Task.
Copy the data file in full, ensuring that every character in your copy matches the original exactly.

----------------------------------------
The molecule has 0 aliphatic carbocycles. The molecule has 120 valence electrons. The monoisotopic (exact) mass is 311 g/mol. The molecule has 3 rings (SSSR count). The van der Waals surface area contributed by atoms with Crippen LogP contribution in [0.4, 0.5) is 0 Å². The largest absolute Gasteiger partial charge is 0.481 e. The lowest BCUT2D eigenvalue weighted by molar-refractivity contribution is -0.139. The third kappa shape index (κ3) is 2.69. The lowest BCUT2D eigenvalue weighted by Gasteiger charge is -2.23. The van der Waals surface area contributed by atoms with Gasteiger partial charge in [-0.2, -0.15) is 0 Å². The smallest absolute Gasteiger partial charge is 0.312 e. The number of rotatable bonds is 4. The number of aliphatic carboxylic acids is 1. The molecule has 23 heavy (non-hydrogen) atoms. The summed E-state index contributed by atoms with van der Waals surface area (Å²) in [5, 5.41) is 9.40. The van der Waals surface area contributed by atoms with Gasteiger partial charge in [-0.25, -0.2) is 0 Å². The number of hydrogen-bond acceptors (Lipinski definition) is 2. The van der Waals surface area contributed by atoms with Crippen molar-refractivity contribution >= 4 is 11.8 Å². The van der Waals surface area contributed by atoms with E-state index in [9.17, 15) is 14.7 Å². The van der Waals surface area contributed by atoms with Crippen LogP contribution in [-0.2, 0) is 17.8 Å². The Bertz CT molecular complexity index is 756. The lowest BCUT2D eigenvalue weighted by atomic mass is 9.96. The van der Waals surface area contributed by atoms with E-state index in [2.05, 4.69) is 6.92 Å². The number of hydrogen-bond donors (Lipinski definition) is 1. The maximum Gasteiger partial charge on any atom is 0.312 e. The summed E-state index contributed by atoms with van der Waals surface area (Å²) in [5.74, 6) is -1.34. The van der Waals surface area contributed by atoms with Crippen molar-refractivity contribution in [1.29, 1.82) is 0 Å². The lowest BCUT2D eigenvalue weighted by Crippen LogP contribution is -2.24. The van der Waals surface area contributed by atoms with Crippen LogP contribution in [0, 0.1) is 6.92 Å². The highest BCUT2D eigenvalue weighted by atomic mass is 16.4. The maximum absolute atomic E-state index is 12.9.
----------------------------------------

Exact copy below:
The molecule has 0 aliphatic carbocycles. The molecule has 120 valence electrons. The monoisotopic (exact) mass is 311 g/mol. The molecule has 3 rings (SSSR count). The van der Waals surface area contributed by atoms with Crippen LogP contribution in [0.4, 0.5) is 0 Å². The largest absolute Gasteiger partial charge is 0.481 e. The lowest BCUT2D eigenvalue weighted by molar-refractivity contribution is -0.139. The third kappa shape index (κ3) is 2.69. The lowest BCUT2D eigenvalue weighted by Gasteiger charge is -2.23. The van der Waals surface area contributed by atoms with Gasteiger partial charge in [-0.2, -0.15) is 0 Å². The smallest absolute Gasteiger partial charge is 0.312 e. The number of rotatable bonds is 4. The number of aliphatic carboxylic acids is 1. The molecule has 23 heavy (non-hydrogen) atoms. The summed E-state index contributed by atoms with van der Waals surface area (Å²) in [5, 5.41) is 9.40. The van der Waals surface area contributed by atoms with Gasteiger partial charge in [-0.25, -0.2) is 0 Å². The number of hydrogen-bond acceptors (Lipinski definition) is 2. The van der Waals surface area contributed by atoms with Crippen molar-refractivity contribution >= 4 is 11.8 Å². The van der Waals surface area contributed by atoms with E-state index in [9.17, 15) is 14.7 Å². The van der Waals surface area contributed by atoms with Crippen LogP contribution in [-0.2, 0) is 17.8 Å². The Bertz CT molecular complexity index is 756. The lowest BCUT2D eigenvalue weighted by atomic mass is 9.96. The van der Waals surface area contributed by atoms with E-state index in [2.05, 4.69) is 6.92 Å². The number of hydrogen-bond donors (Lipinski definition) is 1. The maximum Gasteiger partial charge on any atom is 0.312 e. The summed E-state index contributed by atoms with van der Waals surface area (Å²) in [5.74, 6) is -1.34. The van der Waals surface area contributed by atoms with Crippen molar-refractivity contribution in [1.29, 1.82) is 0 Å². The lowest BCUT2D eigenvalue weighted by Crippen LogP contribution is -2.24. The van der Waals surface area contributed by atoms with Crippen LogP contribution in [0, 0.1) is 6.92 Å². The highest BCUT2D eigenvalue weighted by atomic mass is 16.4. The maximum absolute atomic E-state index is 12.9.